“The sweatiest person on the subway platform is probably the one who just ran for a train and missed it – said Dr. Crandall.” In the above example the person would be stressed, hot from running and aggravated. Therefore, it is the combination of physical and emotional stress that leads to sweating bouts. Though everyone has sweaty palms, feet or underarm occasionally there are some who have to deal with it constantly. This excessive sweating condition is also known as hyperhidrosis. It is a fairly common disorder among the population. No matter what the temperature or condition, it results in excessive sweating of the hands, feet, head, face, and armpits. It can sometimes affect the entire body including the groin area. Overactive sweat glands often lead to hyperhidrosis. They can be present anywhere in the body and lead to excessive perspiration. Normally during anxiety and fever, everyone experiences perspiration. However, when it persists, it indicates a disorder of sweat glands or other medical complications. It’s probably not as bad as a condition if proper treatment is undertaken to remove the smelly issue. Read the article for some options here.
Excessive Sweating – Causes & Remedies
- Regardless of the person's temperature or the activity level, excess sweating can often affect their day-to-day activities. Often some people cover themselves with extra clothing and avoid activities, which trigger sweating. This can also lead to skin infections and unpleasant odor.
- Certain drugs can cause the over activity of the sweat glands. It is also a hereditary condition. Excessive sweating is often associated with metabolic dysfunction.
- Some people suffering from some liver disorder can also have excessive sweating. Excessive sweating condition is also associated with tuberculosis patients.
- An overactive thyroid gland also may trigger the symptoms of excessive sweating.
- For women nearing their menopause, excessive sweating can be a common occurring. It is mainly because of the condition ‘hot flash’, which is associated with menopause.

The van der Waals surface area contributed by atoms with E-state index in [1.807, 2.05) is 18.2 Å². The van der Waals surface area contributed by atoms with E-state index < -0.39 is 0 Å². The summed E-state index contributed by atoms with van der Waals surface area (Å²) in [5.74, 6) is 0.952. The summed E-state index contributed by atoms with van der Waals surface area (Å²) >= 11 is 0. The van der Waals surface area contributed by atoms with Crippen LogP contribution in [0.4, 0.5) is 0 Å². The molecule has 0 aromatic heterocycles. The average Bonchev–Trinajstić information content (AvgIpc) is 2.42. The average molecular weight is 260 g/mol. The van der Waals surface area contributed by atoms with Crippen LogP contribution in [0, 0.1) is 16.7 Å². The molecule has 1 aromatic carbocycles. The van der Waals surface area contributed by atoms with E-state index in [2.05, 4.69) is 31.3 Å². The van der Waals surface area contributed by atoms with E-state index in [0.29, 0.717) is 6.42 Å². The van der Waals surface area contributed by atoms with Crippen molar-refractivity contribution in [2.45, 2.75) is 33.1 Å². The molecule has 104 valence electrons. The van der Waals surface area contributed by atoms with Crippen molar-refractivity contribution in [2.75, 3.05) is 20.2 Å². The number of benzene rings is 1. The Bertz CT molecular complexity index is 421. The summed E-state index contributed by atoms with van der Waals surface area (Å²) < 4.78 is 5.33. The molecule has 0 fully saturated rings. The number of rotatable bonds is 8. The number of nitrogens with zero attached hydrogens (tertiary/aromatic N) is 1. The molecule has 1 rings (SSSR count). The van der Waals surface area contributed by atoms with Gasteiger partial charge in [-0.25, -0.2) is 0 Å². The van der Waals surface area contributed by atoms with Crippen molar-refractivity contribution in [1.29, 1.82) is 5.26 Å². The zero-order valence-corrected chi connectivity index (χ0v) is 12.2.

- Obesity, smoking, drinking alcohol and caffeine products can also increase sweat. Garlic, onions, spicy curries, coffee, and a whole host of other ingredients are powerful triggers for hyperhidrosis sweating.
- Using dress shields is one of the temporary ways to avoid the embarrassment of the odor. Placing a stick-on dress guard in the underarm of a dress or blouse or a shirt is one of the ways to avoid the telltale dark circles.
- Depending on your condition of mild symptoms or severity, medication is advised. For mild cases, prescription antiperspirants are available for hyperhidrosis. Creams are used as topical treatments, which should be used for several nights consecutively and then reduced to keep the condition in control.
- Prescription drugs are also available which can be taken orally. Although they might show some side effects such as blurred vision, constipation and dry mouth. Therefore, medical supervision is required.
- Taking botox injections can be a temporary solution, but in the long term, they can be an expensive treatment.
- There are surgical options available if other therapies are ineffective. Take medical advice under severe cases, and let your doctor determine the future course. One of the surgical methods is sympathectomy, which may require skin grafts, and other is liposuction.
- For more severe case, Iontophoresis is advised under medical supervision. It is a weekly procedure where electrical currents are passed across the area to temporarily stop the production of sweat.
- Drinking more water cools down your body temperature. A lot of people are confused by this, as they feel that it might lead to more sweating. This is incorrect as water cools the core temperature and will ease excessive sweating.